THE Republican Party has been looking for a political star to rival the likes of Barack Obama or Bill Clinton, and last night there were credible reports that one was rising over the eastern state of New Jersey.
It isn't just the margin of Chris Christie's re-election to the New Jersey governorship that excites the Republican Party establishment, but his underlying performance with women, African-Americans and Hispanics that marks him out as a candidate of tantalising possibility.
It is principally the party's failure to connect with those voters that has ensured that Republicans have lost five of the last six popular votes in US General Elections, as year-by-year America's changing demographics narrow the Republican road to the White House.
The heavyweight governor easily emerged as the undisputed early front-runner for the 2016 Republican presidential nomination yesterday after winning a thumping re-electionvictory in a heavily Democrat state.
By taking nearly 60pc of the vote – the same margin by which Barack Obama was re-elected in 2012 – Mr Christie took a big step on to the national political stage.
He wasted no time in pressing his credentials as a pragmatist and a dealmaker, using his acceptance speech to contrast his ability to cut deals with Democrats with the bipartisan gridlock in Washington that caused last month's US government shutdown.
In his broad New Jersey accent, he said: "I know that tonight if dispirited America, angry with their dysfunctional government in Washington, looks to New Jersey to say, 'Is what I think happening, really happening?' Are people coming together? Are we really working, African-American and Hispanics, suburbanites and city dwellers, farmers and teachers. Are we really all working together?' Let me give the answer to everyone watching tonight. Under this government, our first job is to get the job done." His words were read as a clear challenge to the uncompromising Tea Party wing of the Republican Party, which is warring with party leaders in Washington who see Mr Christie's brand of pragmatism as a better election proposition than conservative zealotry.
Mr Christie's position as the man who could win the White House was bolstered by his strong performance with women, young people and ethnic minorities – key demographics that Republican candidates have alienated in recent campaigns.
Among the numbers exciting Republican strategists was the 57pc of women voters who voted for him – even though his Democratic opponent was female – as well as more than half of Hispanic voters, and 20pc of African Americans, more than double his tally in his first election in 2009.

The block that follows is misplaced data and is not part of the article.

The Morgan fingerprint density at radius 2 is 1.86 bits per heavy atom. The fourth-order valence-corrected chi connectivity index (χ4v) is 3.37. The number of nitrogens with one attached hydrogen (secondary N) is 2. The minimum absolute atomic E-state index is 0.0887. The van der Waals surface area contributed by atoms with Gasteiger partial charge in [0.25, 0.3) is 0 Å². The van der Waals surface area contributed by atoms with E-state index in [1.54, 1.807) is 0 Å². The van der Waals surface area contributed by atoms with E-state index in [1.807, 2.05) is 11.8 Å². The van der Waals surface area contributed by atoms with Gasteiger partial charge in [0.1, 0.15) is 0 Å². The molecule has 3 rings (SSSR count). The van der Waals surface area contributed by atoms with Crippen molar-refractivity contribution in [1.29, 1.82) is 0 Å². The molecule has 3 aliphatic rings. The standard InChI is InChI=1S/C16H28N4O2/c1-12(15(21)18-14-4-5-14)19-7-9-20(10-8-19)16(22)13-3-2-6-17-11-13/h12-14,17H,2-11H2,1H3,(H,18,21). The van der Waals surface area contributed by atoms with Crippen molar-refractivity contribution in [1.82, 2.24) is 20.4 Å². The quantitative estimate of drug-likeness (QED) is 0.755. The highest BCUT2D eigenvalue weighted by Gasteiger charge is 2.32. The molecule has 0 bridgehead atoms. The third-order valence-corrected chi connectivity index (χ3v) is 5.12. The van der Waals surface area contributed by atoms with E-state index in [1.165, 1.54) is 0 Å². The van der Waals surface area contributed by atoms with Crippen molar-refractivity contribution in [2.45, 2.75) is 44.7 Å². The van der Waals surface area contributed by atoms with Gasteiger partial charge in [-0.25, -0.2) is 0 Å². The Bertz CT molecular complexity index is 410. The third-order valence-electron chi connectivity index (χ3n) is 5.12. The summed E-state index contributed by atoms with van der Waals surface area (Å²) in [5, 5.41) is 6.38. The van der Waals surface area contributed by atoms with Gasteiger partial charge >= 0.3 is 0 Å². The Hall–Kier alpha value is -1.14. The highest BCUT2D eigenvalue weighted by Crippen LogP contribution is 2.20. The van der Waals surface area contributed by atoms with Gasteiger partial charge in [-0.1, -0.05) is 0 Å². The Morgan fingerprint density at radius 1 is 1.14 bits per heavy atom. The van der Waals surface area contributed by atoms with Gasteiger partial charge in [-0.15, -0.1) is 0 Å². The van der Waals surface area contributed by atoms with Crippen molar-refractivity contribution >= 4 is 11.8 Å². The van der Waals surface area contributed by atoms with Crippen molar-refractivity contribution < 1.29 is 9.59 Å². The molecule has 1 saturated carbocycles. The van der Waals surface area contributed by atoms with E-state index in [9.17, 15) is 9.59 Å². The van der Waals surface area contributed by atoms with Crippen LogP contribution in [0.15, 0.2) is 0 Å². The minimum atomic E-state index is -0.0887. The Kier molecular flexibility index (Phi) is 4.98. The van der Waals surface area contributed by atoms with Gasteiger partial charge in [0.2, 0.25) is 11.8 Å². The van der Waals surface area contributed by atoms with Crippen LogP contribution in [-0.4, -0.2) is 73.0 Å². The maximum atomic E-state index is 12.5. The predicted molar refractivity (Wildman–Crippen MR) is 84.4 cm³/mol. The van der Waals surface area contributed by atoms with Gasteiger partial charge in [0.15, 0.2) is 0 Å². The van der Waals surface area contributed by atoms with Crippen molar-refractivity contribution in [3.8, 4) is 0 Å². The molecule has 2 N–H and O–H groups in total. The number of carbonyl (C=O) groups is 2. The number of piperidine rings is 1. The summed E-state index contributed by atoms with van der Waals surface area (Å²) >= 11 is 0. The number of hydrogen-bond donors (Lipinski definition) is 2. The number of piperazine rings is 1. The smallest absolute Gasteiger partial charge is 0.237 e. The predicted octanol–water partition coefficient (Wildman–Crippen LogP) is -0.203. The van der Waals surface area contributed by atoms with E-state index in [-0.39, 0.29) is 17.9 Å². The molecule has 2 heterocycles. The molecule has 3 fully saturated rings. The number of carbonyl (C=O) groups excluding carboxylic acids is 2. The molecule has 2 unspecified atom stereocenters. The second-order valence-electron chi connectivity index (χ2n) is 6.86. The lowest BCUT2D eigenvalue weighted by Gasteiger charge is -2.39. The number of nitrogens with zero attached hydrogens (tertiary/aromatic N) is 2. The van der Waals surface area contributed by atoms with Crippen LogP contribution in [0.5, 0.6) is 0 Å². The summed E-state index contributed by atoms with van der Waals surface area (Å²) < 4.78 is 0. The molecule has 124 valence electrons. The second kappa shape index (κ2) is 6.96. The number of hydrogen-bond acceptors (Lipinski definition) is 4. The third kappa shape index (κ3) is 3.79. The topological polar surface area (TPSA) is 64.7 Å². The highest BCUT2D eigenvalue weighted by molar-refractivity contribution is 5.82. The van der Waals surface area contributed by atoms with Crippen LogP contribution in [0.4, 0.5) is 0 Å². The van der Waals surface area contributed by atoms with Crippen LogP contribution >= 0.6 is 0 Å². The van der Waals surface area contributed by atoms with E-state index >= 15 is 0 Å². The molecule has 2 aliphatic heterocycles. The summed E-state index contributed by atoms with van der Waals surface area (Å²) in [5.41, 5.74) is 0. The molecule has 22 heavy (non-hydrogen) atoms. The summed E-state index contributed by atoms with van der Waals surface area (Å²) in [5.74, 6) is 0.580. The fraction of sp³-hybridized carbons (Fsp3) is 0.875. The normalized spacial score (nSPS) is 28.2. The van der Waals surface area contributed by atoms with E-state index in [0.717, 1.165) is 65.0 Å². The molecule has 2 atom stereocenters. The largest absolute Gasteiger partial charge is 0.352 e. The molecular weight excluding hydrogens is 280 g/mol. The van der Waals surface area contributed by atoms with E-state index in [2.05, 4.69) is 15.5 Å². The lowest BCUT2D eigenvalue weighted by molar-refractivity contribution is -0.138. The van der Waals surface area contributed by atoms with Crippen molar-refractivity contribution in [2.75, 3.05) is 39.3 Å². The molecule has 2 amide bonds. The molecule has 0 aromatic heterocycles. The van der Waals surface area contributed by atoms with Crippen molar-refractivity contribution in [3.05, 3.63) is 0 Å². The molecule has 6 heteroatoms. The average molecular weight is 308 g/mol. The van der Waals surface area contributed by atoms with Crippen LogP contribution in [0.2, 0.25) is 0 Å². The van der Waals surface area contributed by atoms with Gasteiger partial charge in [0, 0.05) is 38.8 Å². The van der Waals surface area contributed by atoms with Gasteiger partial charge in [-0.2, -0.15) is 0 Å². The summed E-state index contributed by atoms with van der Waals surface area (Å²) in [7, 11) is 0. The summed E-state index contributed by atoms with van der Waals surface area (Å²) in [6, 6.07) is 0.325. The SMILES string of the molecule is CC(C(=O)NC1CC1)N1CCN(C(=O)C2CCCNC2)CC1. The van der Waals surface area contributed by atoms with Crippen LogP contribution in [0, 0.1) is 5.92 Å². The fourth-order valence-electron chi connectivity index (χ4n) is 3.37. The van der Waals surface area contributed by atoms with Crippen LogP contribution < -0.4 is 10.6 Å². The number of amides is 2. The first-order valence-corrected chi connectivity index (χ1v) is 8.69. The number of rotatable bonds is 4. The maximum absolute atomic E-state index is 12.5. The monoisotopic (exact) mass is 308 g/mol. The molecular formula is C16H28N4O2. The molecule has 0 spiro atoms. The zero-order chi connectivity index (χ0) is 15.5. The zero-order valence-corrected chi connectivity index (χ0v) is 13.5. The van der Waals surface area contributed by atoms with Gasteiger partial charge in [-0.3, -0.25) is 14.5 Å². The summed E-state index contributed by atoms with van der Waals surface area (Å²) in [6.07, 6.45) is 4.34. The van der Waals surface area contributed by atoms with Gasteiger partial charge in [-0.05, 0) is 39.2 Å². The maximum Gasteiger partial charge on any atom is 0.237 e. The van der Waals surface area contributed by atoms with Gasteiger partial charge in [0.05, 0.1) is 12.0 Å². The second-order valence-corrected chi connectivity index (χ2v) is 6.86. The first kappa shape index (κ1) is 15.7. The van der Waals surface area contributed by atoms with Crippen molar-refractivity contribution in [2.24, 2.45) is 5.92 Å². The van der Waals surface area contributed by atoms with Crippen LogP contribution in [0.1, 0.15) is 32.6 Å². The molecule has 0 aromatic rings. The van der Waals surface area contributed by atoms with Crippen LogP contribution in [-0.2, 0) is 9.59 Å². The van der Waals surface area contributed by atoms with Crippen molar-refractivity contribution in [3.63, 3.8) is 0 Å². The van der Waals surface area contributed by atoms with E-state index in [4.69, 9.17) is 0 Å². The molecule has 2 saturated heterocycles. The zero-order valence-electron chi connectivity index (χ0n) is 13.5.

"This is a huge win for Christie and the biggest win by a Republican politician in New Jersey for a generation," said Patrick Murray, a New Jersey pollster. "These numbers are just what he needs for him to turn around and say he's the kind of Republican that can win."
Despite his front-runner status, Mr Christie would have to overcome several negative factors, Mr Murray added, including his personal appearance – he weighs an estimated 20 stone – and a hot-tempered personal style.
"He's a master at controlling the message, but it remains to be seen if his New Jersey style will translate on the national stage. He can blow a fuse, and while that hasn't hurt in New Jersey, do that in the corn fields of Iowa and that might be not so easy to shrug off," said Mr Murray.
Mr Christie's pragmatic politics contrasted sharply with the ideological bent of Ken Cuccinelli, the Republican candidate for governor in Virginia, who lost out by 2.5pc to the Democrat challenger Terry McAuliffe, a top fundraiser for Bill and Hillary Clinton.
Mr Cuccinelli, whose agenda included abstinence-only sex education and once trying but failing to ban gay sex, was attacked by both Democrats and moderate Republicans as too far outside the mainstream of modern American life.
But he performed better than expected, aided by a backlash against the Mr Obama's health reforms.
Conservatives were angry that the party establishment had failed to fund Mr Cuccinelli adequately. However, senior Republican officials said the problem was with Mr Cuccinelli as a candidate.
"The contrast is obvious. Christie is a guy that grows the party," one said.
"The donors would not play for Cuccinelli because they saw him as too radical." (©Daily Telegraph, London)